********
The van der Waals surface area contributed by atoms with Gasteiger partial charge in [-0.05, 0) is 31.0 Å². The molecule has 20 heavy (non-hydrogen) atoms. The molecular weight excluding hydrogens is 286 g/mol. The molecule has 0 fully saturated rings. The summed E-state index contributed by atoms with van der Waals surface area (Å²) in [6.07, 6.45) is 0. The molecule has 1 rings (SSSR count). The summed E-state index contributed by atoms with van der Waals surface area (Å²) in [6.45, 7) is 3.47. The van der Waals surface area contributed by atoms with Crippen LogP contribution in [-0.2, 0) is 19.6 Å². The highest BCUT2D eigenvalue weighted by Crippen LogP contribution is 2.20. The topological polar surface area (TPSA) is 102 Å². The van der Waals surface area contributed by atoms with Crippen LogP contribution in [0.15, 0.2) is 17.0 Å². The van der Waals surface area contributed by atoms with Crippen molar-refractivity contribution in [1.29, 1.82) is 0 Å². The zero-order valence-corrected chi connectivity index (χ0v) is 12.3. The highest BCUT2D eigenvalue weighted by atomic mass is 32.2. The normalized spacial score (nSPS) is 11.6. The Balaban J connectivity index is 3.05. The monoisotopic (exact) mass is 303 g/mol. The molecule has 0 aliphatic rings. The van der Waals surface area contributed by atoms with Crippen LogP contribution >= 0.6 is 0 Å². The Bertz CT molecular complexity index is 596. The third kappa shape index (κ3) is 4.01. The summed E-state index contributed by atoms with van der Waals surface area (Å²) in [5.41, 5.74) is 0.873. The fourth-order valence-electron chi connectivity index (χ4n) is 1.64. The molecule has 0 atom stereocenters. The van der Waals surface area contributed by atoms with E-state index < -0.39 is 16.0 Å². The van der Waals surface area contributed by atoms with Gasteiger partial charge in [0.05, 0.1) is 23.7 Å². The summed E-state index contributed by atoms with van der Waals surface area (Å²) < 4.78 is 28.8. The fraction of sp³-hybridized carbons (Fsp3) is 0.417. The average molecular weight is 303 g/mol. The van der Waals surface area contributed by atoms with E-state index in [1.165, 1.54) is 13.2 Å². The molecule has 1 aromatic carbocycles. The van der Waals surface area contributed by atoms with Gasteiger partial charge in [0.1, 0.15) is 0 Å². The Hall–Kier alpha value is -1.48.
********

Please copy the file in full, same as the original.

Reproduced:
The van der Waals surface area contributed by atoms with Gasteiger partial charge in [-0.05, 0) is 31.0 Å². The molecule has 20 heavy (non-hydrogen) atoms. The molecular weight excluding hydrogens is 286 g/mol. The molecule has 0 fully saturated rings. The summed E-state index contributed by atoms with van der Waals surface area (Å²) in [6.07, 6.45) is 0. The molecule has 1 rings (SSSR count). The summed E-state index contributed by atoms with van der Waals surface area (Å²) in [6.45, 7) is 3.47. The van der Waals surface area contributed by atoms with Crippen LogP contribution in [-0.2, 0) is 19.6 Å². The highest BCUT2D eigenvalue weighted by Crippen LogP contribution is 2.20. The topological polar surface area (TPSA) is 102 Å². The van der Waals surface area contributed by atoms with Crippen LogP contribution in [0.15, 0.2) is 17.0 Å². The van der Waals surface area contributed by atoms with Crippen molar-refractivity contribution in [1.29, 1.82) is 0 Å². The zero-order valence-corrected chi connectivity index (χ0v) is 12.3. The highest BCUT2D eigenvalue weighted by atomic mass is 32.2. The normalized spacial score (nSPS) is 11.6. The Balaban J connectivity index is 3.05. The monoisotopic (exact) mass is 303 g/mol. The molecule has 0 aliphatic rings. The van der Waals surface area contributed by atoms with Crippen LogP contribution >= 0.6 is 0 Å². The Bertz CT molecular complexity index is 596. The third kappa shape index (κ3) is 4.01. The summed E-state index contributed by atoms with van der Waals surface area (Å²) in [5.41, 5.74) is 0.873. The fourth-order valence-electron chi connectivity index (χ4n) is 1.64. The molecule has 0 atom stereocenters. The van der Waals surface area contributed by atoms with E-state index < -0.39 is 16.0 Å². The van der Waals surface area contributed by atoms with Gasteiger partial charge in [0.05, 0.1) is 23.7 Å². The summed E-state index contributed by atoms with van der Waals surface area (Å²) < 4.78 is 28.8. The fraction of sp³-hybridized carbons (Fsp3) is 0.417. The average molecular weight is 303 g/mol. The van der Waals surface area contributed by atoms with E-state index in [1.165, 1.54) is 13.2 Å². The molecule has 1 aromatic carbocycles. The van der Waals surface area contributed by atoms with Gasteiger partial charge in [0.1, 0.15) is 0 Å². The Hall–Kier alpha value is -1.48.